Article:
Other studies have shown correlations between some of those biomarkers (particularly those related to inflammation and oxygen-processing ability) and fatigue/tiredness levels, along with stress. So when thinking about tiredness/soreness in this article, it’s not a question of “how bad do you want it?” It’s “What is the objective state of your physiology and how can we tune into that to optimize performance, health and happiness?”

Why can sustained fatigue/tiredness be bad?

This is where some coaches and physiologists may differ depending on perspectives. Training to optimize performance necessarily causes some subjective fatigue. It will impact biomarkers as well, at least in the short term. That is the “stress” in the stress + rest = adaptation equation. Theoretically, pushing into that zone can cause adaptation beyond baseline. Do that in hundreds of micro-cycles and dozens of macro-cycles over years, and an athlete begins to explore their potential.

There are three potential problems with pursuing fatigue/tiredness as a proxy for training value. Yes, this is about to become a third-grade-style persuasive essay. If I could get another crack at it, I am somewhat confident that I would totally wreck the elementary-school curve.

First, a little bit too much stress is highly risky for health. Most injuries and instances of burnout happen in slightly overstressed times. If you’re pushing the threshold consistently, it’s tougher to stay on the healthy side of the stress-and-rest equation.

Second, and here’s where things get a bit more interesting to me, a lot of training design is about improving running economy—making outputs take less effort. A 2015 review in the journal Sports Medicine goes over the running-economy basics, but the main takeaway is that everything plays a role, from training to biomechanics to mood to all of those biomarkers we talked about. In states of excess fatigue, athletes obviously have trouble putting out efficient effort. We all know that feeling, where it just takes a bit more oomph to make it happen. That’s likely not great for running-economy development. Working harder to make less happen is not an adaptation you want to reinforce most of the time (though there are exceptions in heavy training for some training approaches).

The more compelling and interrelated point to me is that athletes that often find themselves in fatigued states may have trouble putting out efficient effort even when they feel better later. Here, we’re getting back to the biomarker explanation of fatigue. Even if the mind recovers and the body seems ready, many of the biomarkers impacted by hard training have a long tail, where it takes more than a single rest cycle to restore normalcy, long before it progresses to OTS. That’s why the German study did daily measurements—perturbations that manifest as fatigue may impact performance even when symptoms resolve. You can feel good, but if your hemoglobin is low from poor red-blood-cell formation during a previous period of overstress, your body won’t be able to adapt to its potential.

Third, long-term breakthroughs can be constrained by thinking fatigue/tiredness and performance have a causation relationship, rather than just co-occurring for athletes that would be great anyway. Perhaps the most common roadblock I see for advanced athletes is that they think that extra-hard work is the main source of their powers. Fatigue becomes a proxy for that hard work, so fatigue is elevated as a training virtue. They end up chasing the ability to withstand more fatigue, which may be trainable (especially for top athletes), so they perform slightly better while burning themselves to a fine crisp and peaking early.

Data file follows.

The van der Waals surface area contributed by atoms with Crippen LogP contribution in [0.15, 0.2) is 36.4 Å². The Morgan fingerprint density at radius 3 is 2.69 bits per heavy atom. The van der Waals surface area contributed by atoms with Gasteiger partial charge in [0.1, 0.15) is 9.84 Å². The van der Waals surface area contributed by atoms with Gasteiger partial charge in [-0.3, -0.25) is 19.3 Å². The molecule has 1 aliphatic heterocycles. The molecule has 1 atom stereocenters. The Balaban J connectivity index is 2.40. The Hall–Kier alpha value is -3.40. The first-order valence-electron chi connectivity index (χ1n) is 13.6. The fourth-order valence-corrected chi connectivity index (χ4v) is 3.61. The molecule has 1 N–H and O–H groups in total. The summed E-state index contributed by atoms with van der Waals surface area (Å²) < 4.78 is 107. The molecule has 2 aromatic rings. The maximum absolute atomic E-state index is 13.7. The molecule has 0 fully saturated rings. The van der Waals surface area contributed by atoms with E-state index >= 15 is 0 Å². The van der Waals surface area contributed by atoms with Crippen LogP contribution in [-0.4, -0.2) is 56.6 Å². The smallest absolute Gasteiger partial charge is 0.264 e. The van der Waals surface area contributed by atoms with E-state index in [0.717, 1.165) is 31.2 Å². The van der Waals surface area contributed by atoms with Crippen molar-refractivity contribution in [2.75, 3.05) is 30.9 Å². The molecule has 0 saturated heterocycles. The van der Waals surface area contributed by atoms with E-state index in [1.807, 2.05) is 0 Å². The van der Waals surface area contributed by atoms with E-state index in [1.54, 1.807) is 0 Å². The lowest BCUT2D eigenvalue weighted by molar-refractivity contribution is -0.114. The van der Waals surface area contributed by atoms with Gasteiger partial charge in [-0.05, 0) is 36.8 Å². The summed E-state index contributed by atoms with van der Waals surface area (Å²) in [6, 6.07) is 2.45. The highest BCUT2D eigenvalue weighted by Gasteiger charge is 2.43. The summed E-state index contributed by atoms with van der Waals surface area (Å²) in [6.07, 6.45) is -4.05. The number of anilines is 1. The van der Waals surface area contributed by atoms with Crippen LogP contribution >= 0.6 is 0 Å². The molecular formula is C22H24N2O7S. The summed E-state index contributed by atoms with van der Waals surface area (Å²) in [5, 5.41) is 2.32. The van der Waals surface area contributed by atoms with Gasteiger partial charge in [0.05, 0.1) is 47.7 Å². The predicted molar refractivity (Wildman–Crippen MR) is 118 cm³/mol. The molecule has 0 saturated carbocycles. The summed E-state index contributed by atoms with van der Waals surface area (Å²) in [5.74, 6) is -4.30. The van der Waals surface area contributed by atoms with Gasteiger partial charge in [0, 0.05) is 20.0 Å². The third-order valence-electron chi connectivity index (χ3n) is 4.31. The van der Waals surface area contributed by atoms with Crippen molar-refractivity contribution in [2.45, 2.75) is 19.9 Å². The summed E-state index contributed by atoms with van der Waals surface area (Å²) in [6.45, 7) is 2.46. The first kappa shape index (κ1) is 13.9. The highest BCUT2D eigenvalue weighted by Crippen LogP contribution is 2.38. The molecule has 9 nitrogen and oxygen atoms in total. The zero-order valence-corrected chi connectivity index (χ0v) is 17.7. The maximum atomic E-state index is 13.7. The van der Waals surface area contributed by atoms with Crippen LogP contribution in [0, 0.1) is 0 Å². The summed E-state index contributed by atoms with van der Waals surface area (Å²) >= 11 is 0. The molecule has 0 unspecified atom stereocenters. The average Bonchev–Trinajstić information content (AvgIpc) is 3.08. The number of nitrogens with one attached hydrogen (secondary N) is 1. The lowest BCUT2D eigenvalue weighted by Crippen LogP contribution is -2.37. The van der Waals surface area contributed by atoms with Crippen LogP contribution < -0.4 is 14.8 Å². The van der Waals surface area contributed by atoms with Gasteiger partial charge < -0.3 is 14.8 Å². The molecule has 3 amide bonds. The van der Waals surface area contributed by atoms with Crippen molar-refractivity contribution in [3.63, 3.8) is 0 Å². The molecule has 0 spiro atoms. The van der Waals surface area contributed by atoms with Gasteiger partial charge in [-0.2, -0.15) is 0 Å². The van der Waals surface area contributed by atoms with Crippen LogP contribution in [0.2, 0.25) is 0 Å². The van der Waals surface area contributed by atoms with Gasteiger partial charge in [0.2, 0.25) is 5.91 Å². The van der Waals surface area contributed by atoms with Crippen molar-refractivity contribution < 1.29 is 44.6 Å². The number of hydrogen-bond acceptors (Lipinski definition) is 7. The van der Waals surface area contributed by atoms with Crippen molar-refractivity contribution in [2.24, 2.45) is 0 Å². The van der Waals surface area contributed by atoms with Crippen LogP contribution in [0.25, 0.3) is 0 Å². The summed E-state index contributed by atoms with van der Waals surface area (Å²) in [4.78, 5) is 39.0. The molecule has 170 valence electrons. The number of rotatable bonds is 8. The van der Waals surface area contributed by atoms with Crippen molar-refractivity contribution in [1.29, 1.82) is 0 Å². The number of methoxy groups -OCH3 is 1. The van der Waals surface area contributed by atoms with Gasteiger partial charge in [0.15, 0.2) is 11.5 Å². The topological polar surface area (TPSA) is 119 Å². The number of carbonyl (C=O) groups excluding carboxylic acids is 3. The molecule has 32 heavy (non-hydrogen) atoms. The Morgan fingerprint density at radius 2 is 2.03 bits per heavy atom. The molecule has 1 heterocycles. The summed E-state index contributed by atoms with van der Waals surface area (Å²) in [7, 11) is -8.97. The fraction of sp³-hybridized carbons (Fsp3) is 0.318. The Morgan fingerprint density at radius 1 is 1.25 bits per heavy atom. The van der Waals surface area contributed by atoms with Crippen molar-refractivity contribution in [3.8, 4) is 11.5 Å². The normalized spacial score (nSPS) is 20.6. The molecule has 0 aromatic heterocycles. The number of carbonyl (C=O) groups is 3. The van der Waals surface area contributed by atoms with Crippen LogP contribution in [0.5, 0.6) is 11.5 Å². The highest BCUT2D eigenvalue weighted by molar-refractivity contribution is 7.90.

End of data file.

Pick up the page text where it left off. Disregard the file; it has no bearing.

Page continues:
What if instead of getting crispy, we focus on a simmer instead? That’s where the running economy framework comes in. I want athletes to channel Lizzo and feel “Good as Hell” on runs as much as possible. That’s more fun and sustainable. And from a raw performance perspective, I think that it often creates a physiological context where training is more efficient and uses less energy, letting them build up to breakthroughs over years.

The Lizzo Standard

Put all of that together, and my general fatigue/tiredness standard is 36 to 48 hours. Think about your sleep, how your legs feel, how excited you are to run and all the other thousands of little signals your body is giving you. A random list of questions: Do you feel mentally sharp? Are you excited to run? Do you have tiredness when walking up stairs? Any changes in healthy sexual function? Eating plenty? Sleeping enough? You get the drill.

Some caveats to remember: it’s related to your baseline, not some magical world. Also, fatigue/tiredness sometimes follows a lack of activity or reduced cardiac output from a lack of intensity, so use your common sense too. Finally, all of this is connected to stress, which isn’t just training. Make sure you are eating plenty, getting sleep and loving yourself as much as you possibly can given your brain chemistry.

So each day, ask yourself the question. Do you feel Good as Hell, or at least close to it? It’s fine to be tired one day, that is normal and explained by typical (and desirable) adaptation cycles. Don’t force a hard workout, but you can run and you can even do a workout if that doesn’t tear down your mental health.

If you’re abnormally tired for two days, make sure there is a stress-based explanation, whether that’s a workout or work presentation. With an explanation, you can be more sure there isn’t a systemic issue to worry about. In that case, you can run, but probably just easy (with strides if that’s on the plan). A workout might even make sense for some athletes.

Three days or more? The Lizzo Standard dictates that you rest or run easier.

Beyond three days, consider backing off entirely or even seeing a doctor unless there’s a clear explanation.

Avoid excessive fatigue, and you’ll be a healthier and happier person. And I think there’s a strong argument that you’ll be way faster over time too.

David Roche partners with runners of all abilities through his coaching service, Some Work, All Play. His book, The Happy Runner, is about moving toward unconditional self-acceptance in a running life, and it’s available now on Amazon.